Rangers take series stranglehold with win over Canadiens
New York Rangers forward Rick Nash (61) tries to get a shot off against Montreal Canadiens centre David Desharnais and goalie Dustin Tokarski (35) during Game 4 of the Eastern Conference final Sunday at Madison Square Garden. (Brad Penner/USA TODAY Sports)
In a previous NHL life when they were winning a Stanley Cup together in Tampa Bay, Martin St. Louis and Brad Richards got used to celebrating together.
So when the diminutive, clutch forward delivered a stake to the heart of the Montreal Canadiens here Sunday night, a decade after their most memorable party, the teammates were at it again.
A perfectly placed St. Louis shot 6:02 into overtime snuck underneath the crossbar and over the glove hand of Game 3 hero Dustin Tokarski and gave the New York Rangers a 3-2 win in the game and a commanding 3-1 margin in their best-of-seven Eastern Conference final.
The goal created Broadway bedlam before a Memorial Day weekend crowd at Madison Square Garden as their beloved Blueshirts are now a game away from advancing to the Cup final for the first time since they won it 20 years ago.
“I’ve jumped on him a couple times in overtime and it never gets old,” Richards said of St. Louis, who has now scored four playoff overtime winners in his career.
It never gets old for St. Louis, either, though at times on Sunday he had to wonder if it was going to happen on this night.
Earlier in the game, he had three serious scoring chances including one of the highlight saves of this post-season when Tokarski robbed him with a huge glove save in the second period.
So why did he go to the same spot again, short side as he slipped in from the faceoff circle to the right of the Montreal net and buried the shot?
“You’ve got to trust what you see,” St. Louis said. “I felt I had room and sometimes you have to keep trusting yourself and concentrate on your next opportunity.”
In many ways, the Rangers were fortunate that the opportunity even came. Though the Canadiens had been sloppy much of the night — including on the play leading up to the game winner when they repeatedly turned over the puck — the Rangers were at times bent on killing themselves.
Eight times they gave the Habs a power-play chance, only giving up one goal on a point blast from struggling PK Subban. Even normally stellar King Henrik Lundqvist was anything but regal in the Rangers net as both goals that beat him were pucks he would often snare.
And then there was talented Montreal youngster Alex Galchenyuk, who nearly beat Lundqvist late in regulation as the Rangers were saved by a slice of their goalie’s shoulder and a loud puck off the crossbar.
In the end, though, the Rangers found a way to persevere, ultimately taking advantage of a Canadiens team prone to too much sloppiness. Goals by Carl Hagelin (short-handed) and a slapshot blast from Derek Brassard, both came on breakaways as so many of the Rangers shots were solid scoring opportunities.
“It was very emotional,” said Richards, who teamed with St. Louis to win a Cup in 2004. “Overtime games bring it out anyway, but it would have been devastating to go back (to Montreal) without getting a win at home.”
Instead, the Rangers can earn a berth to the Cup final with a win in Montreal on Tuesday night to go with the victories they collected at the Bell Centre in Games 1 and 2.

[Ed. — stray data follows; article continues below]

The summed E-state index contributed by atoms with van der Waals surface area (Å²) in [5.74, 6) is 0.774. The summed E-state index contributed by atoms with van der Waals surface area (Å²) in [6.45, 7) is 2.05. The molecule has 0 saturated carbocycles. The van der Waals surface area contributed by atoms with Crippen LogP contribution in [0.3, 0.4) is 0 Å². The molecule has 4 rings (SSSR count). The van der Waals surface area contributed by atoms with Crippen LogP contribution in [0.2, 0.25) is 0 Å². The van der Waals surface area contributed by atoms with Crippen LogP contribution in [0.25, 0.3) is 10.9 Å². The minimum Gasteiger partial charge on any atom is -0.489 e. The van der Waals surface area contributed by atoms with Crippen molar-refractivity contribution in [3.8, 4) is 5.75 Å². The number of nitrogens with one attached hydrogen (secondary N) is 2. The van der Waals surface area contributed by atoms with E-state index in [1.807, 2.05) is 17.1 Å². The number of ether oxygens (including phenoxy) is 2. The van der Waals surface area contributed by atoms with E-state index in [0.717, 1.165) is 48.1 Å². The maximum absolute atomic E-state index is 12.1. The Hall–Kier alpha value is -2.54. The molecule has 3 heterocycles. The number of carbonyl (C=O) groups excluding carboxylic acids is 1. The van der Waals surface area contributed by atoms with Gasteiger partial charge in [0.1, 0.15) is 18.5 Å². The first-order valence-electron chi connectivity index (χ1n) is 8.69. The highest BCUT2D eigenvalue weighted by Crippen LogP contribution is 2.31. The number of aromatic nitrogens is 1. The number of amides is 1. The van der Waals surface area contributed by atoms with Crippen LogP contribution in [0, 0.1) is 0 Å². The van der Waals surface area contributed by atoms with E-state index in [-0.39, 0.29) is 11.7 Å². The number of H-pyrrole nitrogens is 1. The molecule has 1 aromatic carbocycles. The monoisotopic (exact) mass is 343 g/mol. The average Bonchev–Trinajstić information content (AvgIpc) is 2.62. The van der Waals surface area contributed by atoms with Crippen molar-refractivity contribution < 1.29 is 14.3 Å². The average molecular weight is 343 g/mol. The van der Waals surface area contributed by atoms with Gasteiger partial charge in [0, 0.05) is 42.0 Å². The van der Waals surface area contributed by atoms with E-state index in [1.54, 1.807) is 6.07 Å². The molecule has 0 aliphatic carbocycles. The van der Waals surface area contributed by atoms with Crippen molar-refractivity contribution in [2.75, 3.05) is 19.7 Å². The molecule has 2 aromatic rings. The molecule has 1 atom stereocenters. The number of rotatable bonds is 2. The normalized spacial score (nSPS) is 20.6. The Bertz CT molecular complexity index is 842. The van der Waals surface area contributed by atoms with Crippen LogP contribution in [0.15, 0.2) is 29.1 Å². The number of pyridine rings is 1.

A trade deadline acquisition for the Rangers, St. Louis has brought some life to his new team, a key veteran addition for what is fast becoming a remarkable playoff run. Mix in the emotion of his mother’s death just as the series was beginning and St. Louis has become one of the big stories of these playoffs.
And don’t forget the gold medal he won with Team Canada in Sochi — after originally being left off the team — and the story just keeps on getting better.
“He has been great for us since he got here,” said Hagelin. “He shows a lot of tenacity and a lot of emotion every time he steps on the ice.”
For the Canadiens, meanwhile, the desperation they felt a week ago has returned. There was a gloom surrounding the team and the city after they dropped the first two then game their own OT winner in Game 3 on Thursday.
The two off days prior to Sunday’s latest Broadway drama featured sniping and griping between players and coaches on both side as the Canadiens clearly were attempting to get an emotional edge.
“We’re going to put this one behind us and get ready for an even bigger game come Tuesday,” said Habs defenceman PK Subban, whose power-play goal was his first point in the series. “We did a lot, we had a lot of opportunities, but pucks just didn’t go in.
“We have a lot of hockey left to be played.”
They’ll have to play much better if there’s more than 60 minutes of it left, however.
MARTY ON THE MARK
Martin St. Louis may have caught Habs goaltender Dustin Tokarski by surprise, but not Rangers coach Alain Vigneault.
Since St. Louis arrived here late in the season, Vigneault has marvelled at the work the veteran forward puts in at the end of practice, essentially working on burying shots like he did in overtime Sunday night to give the Rangers a 3-2 win and commanding 3-1 lead in the series.
“The goal he scored tonight is exactly what he practises every time he’s on the ice,” Vigneault said. “(He takes) 100 pucks. He’s trying to put it right there. Obviously it was a great goal and a great shot.”
It was a memorable night for St. Louis, who led the Rangers with five shots. Though he has had overtime success in the past, it was his first extra-time game winner in the post season since he scored for Tampa Bay in Game 6 of the 2004 Cup final against Calgary.